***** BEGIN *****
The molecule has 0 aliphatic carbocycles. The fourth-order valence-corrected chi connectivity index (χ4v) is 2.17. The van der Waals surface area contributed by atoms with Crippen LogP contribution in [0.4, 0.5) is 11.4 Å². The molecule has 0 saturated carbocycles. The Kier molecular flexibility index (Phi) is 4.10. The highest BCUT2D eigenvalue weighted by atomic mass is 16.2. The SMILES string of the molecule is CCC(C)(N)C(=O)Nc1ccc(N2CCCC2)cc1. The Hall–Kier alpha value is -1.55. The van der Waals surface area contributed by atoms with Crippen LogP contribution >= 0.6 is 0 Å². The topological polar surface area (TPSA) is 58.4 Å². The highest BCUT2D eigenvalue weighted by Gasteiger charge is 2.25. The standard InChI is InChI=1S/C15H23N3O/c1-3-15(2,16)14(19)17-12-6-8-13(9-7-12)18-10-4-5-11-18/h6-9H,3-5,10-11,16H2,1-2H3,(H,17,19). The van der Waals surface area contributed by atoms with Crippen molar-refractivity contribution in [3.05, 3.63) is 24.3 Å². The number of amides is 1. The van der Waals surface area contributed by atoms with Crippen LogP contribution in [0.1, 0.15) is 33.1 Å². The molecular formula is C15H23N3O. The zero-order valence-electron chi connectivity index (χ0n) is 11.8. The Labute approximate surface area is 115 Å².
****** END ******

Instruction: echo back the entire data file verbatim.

The molecule has 0 aliphatic carbocycles. The fourth-order valence-corrected chi connectivity index (χ4v) is 2.17. The van der Waals surface area contributed by atoms with Crippen LogP contribution in [0.4, 0.5) is 11.4 Å². The molecule has 0 saturated carbocycles. The Kier molecular flexibility index (Phi) is 4.10. The highest BCUT2D eigenvalue weighted by atomic mass is 16.2. The SMILES string of the molecule is CCC(C)(N)C(=O)Nc1ccc(N2CCCC2)cc1. The Hall–Kier alpha value is -1.55. The van der Waals surface area contributed by atoms with Crippen LogP contribution >= 0.6 is 0 Å². The topological polar surface area (TPSA) is 58.4 Å². The highest BCUT2D eigenvalue weighted by Gasteiger charge is 2.25. The standard InChI is InChI=1S/C15H23N3O/c1-3-15(2,16)14(19)17-12-6-8-13(9-7-12)18-10-4-5-11-18/h6-9H,3-5,10-11,16H2,1-2H3,(H,17,19). The van der Waals surface area contributed by atoms with Crippen molar-refractivity contribution in [3.05, 3.63) is 24.3 Å². The number of amides is 1. The van der Waals surface area contributed by atoms with Crippen LogP contribution in [0.1, 0.15) is 33.1 Å². The molecular formula is C15H23N3O. The zero-order valence-electron chi connectivity index (χ0n) is 11.8. The Labute approximate surface area is 115 Å².